Saturday, February 26, 2022

Catching the Wolverine in a Jiffy

 I was going to see if I could catch some snowy owls today.  I ended up taking a convoluted route to get there.  As I was passing on Huron River Drive, it occurred to me that the Wolverine would be passing soon and I would have a chance to catch her.

I was able to get  to Chelsea to catch it.  It has been a while since I've seen a train here, so it was pretty cool.
It was an eastbound train and that was nice because the lighting at this time of day for the eastbound train is pretty good.
It was a pretty nice day but a little on the cold side because of the wind.  Since it snowed fairly recently, there was some snow being kicked up by the train.
I think I see the engineer pointing at me and that's kind of cool.
One more shot of the train's front.
And then it passed.

Saturday, February 19, 2022

The Flight of the Cub

 I was having one of those days today when I didn't really feel like doing much.  There wasn't much stirring on the rivers (or lakes).  I didn't really feel like going out for trains as it was a little on the cold side and windy so there was no guarantee the roads would cooperate.  As I was accepting that I might not get out to take pictures, I took a look at FlightRadar and I saw something that caught my interest.

The first plane that I caught was a CRJ-200 coming in from Toronto.
It has been a while since I've seen this particular flight, so it was pretty cool to catch it.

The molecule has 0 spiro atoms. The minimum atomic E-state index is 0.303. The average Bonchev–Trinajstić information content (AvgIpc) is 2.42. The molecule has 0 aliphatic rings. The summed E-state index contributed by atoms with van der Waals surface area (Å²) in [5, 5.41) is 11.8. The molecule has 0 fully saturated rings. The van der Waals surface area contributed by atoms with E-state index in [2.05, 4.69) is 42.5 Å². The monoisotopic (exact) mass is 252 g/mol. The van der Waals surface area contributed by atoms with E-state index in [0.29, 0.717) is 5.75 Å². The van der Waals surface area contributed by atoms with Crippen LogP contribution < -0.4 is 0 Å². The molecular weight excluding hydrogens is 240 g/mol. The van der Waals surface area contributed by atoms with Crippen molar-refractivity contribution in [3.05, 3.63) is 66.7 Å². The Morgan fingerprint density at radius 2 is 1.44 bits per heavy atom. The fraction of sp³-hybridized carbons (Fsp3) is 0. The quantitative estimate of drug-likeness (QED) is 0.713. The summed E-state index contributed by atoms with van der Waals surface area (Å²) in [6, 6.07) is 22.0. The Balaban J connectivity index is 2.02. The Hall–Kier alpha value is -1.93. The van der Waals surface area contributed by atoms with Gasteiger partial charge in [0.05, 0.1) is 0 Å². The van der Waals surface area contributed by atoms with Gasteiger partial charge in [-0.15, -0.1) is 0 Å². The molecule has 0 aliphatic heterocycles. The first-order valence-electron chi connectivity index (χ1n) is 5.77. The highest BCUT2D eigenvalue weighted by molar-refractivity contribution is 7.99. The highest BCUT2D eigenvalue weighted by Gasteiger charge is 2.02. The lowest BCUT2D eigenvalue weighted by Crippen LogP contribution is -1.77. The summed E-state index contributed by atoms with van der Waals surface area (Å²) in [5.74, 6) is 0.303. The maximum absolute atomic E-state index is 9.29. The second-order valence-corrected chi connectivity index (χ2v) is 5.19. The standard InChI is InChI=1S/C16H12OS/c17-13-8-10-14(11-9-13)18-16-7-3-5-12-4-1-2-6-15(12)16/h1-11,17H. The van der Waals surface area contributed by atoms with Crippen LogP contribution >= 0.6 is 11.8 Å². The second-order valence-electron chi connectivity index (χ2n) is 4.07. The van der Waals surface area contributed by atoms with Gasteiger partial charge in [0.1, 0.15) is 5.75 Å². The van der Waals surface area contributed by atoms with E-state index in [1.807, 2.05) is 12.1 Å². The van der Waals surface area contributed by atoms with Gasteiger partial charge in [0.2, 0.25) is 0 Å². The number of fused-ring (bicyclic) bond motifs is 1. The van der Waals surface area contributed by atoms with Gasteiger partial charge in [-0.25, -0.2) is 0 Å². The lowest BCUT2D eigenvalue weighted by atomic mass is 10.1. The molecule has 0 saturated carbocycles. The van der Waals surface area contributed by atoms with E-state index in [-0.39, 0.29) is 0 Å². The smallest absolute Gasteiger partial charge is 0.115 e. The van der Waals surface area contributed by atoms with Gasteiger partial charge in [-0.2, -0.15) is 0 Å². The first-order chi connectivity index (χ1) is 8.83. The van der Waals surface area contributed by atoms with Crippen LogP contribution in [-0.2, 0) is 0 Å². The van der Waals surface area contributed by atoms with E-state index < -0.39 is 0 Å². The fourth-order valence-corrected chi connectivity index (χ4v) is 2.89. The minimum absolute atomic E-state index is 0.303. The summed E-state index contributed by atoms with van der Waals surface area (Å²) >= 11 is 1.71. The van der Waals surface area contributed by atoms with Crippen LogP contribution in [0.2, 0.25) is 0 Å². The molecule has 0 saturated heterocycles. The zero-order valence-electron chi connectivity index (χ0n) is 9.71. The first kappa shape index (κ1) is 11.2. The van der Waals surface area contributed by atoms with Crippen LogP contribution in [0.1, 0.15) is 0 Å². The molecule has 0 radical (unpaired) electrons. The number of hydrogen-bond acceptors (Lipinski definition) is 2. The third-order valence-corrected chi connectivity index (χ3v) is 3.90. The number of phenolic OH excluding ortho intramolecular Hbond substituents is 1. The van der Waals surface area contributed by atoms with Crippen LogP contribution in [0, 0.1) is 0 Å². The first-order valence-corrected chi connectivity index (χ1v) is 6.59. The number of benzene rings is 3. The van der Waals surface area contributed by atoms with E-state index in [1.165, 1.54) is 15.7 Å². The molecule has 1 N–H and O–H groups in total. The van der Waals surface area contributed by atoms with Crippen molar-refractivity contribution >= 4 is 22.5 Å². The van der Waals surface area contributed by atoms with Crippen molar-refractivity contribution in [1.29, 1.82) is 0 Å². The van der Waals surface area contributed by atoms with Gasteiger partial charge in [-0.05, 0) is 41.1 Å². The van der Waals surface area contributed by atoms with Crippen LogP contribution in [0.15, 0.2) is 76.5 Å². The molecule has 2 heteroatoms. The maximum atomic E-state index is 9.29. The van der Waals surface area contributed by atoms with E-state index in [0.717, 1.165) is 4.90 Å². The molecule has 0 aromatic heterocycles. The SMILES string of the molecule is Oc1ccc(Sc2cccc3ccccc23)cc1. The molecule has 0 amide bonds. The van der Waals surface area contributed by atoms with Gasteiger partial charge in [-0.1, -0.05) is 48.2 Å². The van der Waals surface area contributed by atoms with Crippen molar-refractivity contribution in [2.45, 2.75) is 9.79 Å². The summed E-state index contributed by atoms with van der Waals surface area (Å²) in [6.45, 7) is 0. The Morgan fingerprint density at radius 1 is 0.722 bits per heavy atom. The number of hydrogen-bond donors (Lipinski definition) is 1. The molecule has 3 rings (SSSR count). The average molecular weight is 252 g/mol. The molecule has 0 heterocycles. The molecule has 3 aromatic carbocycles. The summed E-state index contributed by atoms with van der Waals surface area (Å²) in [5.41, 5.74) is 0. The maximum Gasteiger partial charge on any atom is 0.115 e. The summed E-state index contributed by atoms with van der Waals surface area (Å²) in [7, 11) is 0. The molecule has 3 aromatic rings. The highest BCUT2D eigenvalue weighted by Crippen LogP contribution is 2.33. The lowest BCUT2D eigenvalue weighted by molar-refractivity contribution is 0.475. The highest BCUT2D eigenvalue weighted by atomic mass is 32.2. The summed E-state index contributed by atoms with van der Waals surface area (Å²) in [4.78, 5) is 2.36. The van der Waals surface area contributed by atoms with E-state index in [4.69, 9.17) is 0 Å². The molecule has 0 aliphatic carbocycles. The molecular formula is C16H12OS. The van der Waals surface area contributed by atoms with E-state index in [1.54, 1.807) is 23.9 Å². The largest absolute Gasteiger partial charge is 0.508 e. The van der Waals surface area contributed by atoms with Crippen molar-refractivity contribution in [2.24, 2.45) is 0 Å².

Next up was a 757.
Anyone who follows this blog knows that I like the 757.
As a result, I will take many pictures of it.
This particular one is a 757-200.  Actually, it is a 757-251.  I remember correctly, different airlines have different designations for their planes.  This particular plane is powered by two Pratt and Whitney PW2037 engines.  It carries 199 passengers.  It was the 714 757 to come off the line from the Boeing Renton plant.
This plane had its first flight on May 30, 1996 and was delivered to Northwest Airlines on August 23, 1996.  
In 2009, ownership was switched to Delta Air Lines.
Today, this plane was coming to Detroit from Tampa.
This is the plane that got me out though as it was one I've never seen before.
It was an An-12 built by the Antonov Aircraft Bureau in Ukraine.  This was one of the Soviet aircraft design bureaus and they mostly produced cargo aircraft.  
The An-12 was developed from the An-8 and was a military version of the An-10.  The design first flew on December 16, 1957 and was introduced to service in 1959.  A total of 1,248 aircraft were built.  
It has a crew of 5 and can carry a little over 44,000 pounds of cargo.  The plane is 108 feet long and has a wingspan of 124 feet.  It has a cruise speed of 350 miles per hour and a range of 3,500 miles.  The Soviet military aircraft had two 23 mm cannons in the tail.
The NATO designation of this aircraft was Cub.  All of the NATO names for cargo planes started with a C, fighters with an F and bombers with a B.  
It is roughly equivalent to the C-130.
This particular aircraft was built in 1966 and currently flies with the Ukraine Air Alliance.